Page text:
Connecting Lives with Agriculture

Tengiz and Zviad Mikeladze at a blueberry field. April 2015. Photo: European Union Delegation to Georgia
Photo: European Union Delegation to Georgia

Farmers of Tomorrow

“Blueberry farming was new in our village. People were doubtful when we started. But now, as they see our field blooming, they feel much keener to follow our example,” “says Tengiz Mikeladze from the remote village Buturauli.

Mikeladze is one of those people who were born to be farmers. He used to grow potatoes, but now is passionate for blueberry farming. Acidic soil, high in organic matter, well drained yet moist is a first step for high berry yields, he explains. The blueberry which he runs together with his cousin – Zviad and Gela, lies in mountainous Ajara, one of the most densely populated regions of Georgia, where steep slopes and lack of farming land hinder sustainable agriculture development.

But Mikeladze’s agriculture cooperative is now more confident since they are among of 6,000 farmers in Ajara alone who regularly benefit from face-to-face, SMS and online consultation in agronomy and veterinary within the European Union Neighbourhood Programme for Agriculture and Rural Development (ENPARD). Rolled out in 2013, this programme aims to boost the agricultural potential of Georgia, increase food production and eradicate rural poverty. Agriculture extension service and farmers’ cooperatives – profit oriented small farmers' unions, and are in the focus of the programme in Ajara, where ENPARD partners with UNDP. 

Does Cooperation Work?

“Agriculture is the main tool to tackle poverty, improve the livelihood in rural areas, develop eco-tourism, and achieve economic security of the country”, says Juan Echanove, agriculture attaché at the European Union Delegation to Georgia.

Georgia has a long tradition of farming, however, over 80% of food products are now imported, and the share of agriculture in GDP does not exceed 10%. Such modest results are especially awkward as over 40% of the population lives in the rural areas and names farming as their primary occupation.  Small plots, deranged infrastructure, poor connections with the markets, overall lack of skills, knowledge and access to modern machinery make successful farming quite a challenge.

"Small farmers by themselves in the marketplace do not have as much success as farmers in a business-oriented group. In cooperatives, farmers pool their resources for greater benefits and economic efficiency,” Echanove says.

Agriculture cooperatives are a common practice around the world. The majority of big or small farmersin the European Union are members of at least one cooperative. Coops generate new employment opportunities, help to consolidate production and increase potential for product realization and export – an increasingly topical issue for the countries like Georgia.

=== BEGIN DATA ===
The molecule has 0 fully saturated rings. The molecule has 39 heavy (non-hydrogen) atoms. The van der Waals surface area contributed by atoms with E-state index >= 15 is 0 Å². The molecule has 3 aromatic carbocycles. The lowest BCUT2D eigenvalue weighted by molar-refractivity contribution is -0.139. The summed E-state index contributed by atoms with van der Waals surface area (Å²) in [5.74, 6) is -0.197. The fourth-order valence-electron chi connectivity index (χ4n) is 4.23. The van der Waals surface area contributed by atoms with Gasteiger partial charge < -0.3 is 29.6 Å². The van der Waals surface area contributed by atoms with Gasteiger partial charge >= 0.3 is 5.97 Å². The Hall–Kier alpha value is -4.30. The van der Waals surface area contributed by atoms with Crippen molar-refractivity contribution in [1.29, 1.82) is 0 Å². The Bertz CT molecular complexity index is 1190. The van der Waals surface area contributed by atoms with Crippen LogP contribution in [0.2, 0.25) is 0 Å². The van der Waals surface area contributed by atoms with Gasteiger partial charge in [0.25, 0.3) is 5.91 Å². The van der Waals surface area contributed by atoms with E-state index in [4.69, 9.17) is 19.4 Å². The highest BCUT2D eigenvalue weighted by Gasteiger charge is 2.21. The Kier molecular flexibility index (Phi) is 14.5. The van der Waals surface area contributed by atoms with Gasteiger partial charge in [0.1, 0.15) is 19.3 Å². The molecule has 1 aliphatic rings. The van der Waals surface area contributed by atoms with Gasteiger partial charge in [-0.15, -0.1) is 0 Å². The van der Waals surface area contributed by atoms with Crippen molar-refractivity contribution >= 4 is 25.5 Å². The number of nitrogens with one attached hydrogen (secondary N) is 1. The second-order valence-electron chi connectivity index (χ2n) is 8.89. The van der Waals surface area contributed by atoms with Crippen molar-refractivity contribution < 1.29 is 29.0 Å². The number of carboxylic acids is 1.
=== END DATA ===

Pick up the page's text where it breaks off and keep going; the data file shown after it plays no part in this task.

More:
In 2013, a new law offering substantial tax redemption for small farmers’ cooperation was adopted in Georgia. Two years later, figures speak volumes: 870 profit oriented unions founded in total and 41 within ENPARD Ajara, the Mikeladze’s blueberry farm among them. 

 Photo: Vladimer Valishvili/UNDP

Knowledge vs. Poverty

Productivity and sales are the ultimate goals of every farmer, and access to new technologies is an essential pillar. Prevailing lack of skills and specialised training decreases the chances of individual farmers or farmers’ group in Georgia to succeed in a competitive world of modern agriculture.  

“Extension and advisory services are a way out. They bring small-holder farmers closer to knowledge, agricultural innovations and market opportunities,” says Shombi Sharp, UNDP Deputy Head.”Extension services can bridge existent information gap."

The Agriservice Centre in Ajara is one of such bridges established by ENPARD with joint efforts of UNDP and local authorities. Along with its five branches all over the region, this is the place to learn best farming practices, better manage resources and access modern machinery. Extension specialists working there are regularly trained andtextbooks and informational campaigns are tailored to specific farming sectors: vegetable and fruit gardening, food crop production, veterinary. Newly set-up demonstration plots, citrus nurseries, greenhouses invite rural population to modern methods of farming. 

“We run a number of plant nurseries and greenhouses to cultivate citrus, grape, blueberry and many other saplings from China, Japan, Turkey and Greece. We also help most promising agriculture cooperatives to get hold of modern agriculture machinery, such as hydroponics for grass growing, honey packaging tools, and live fish transportation vehicles,” says Gocha Beridze, Head of the Agriservice Centre.

After signing the Association and the Deep and Comprehensive Free Trade Agreement (DCFTA) with the European Union, doors to the markets for goods and services of 28 European countries are gradually opening for Georgian farmers. But the country still has a lot to do to meet the demands of more than 500 million European consumers.

“Better cooperation, better skills, better technologies– that is how Georgia can achieve its goals,” according to Juan Echanove, agriculture attaché at the European Union Delegation to Georgia.

May 2015

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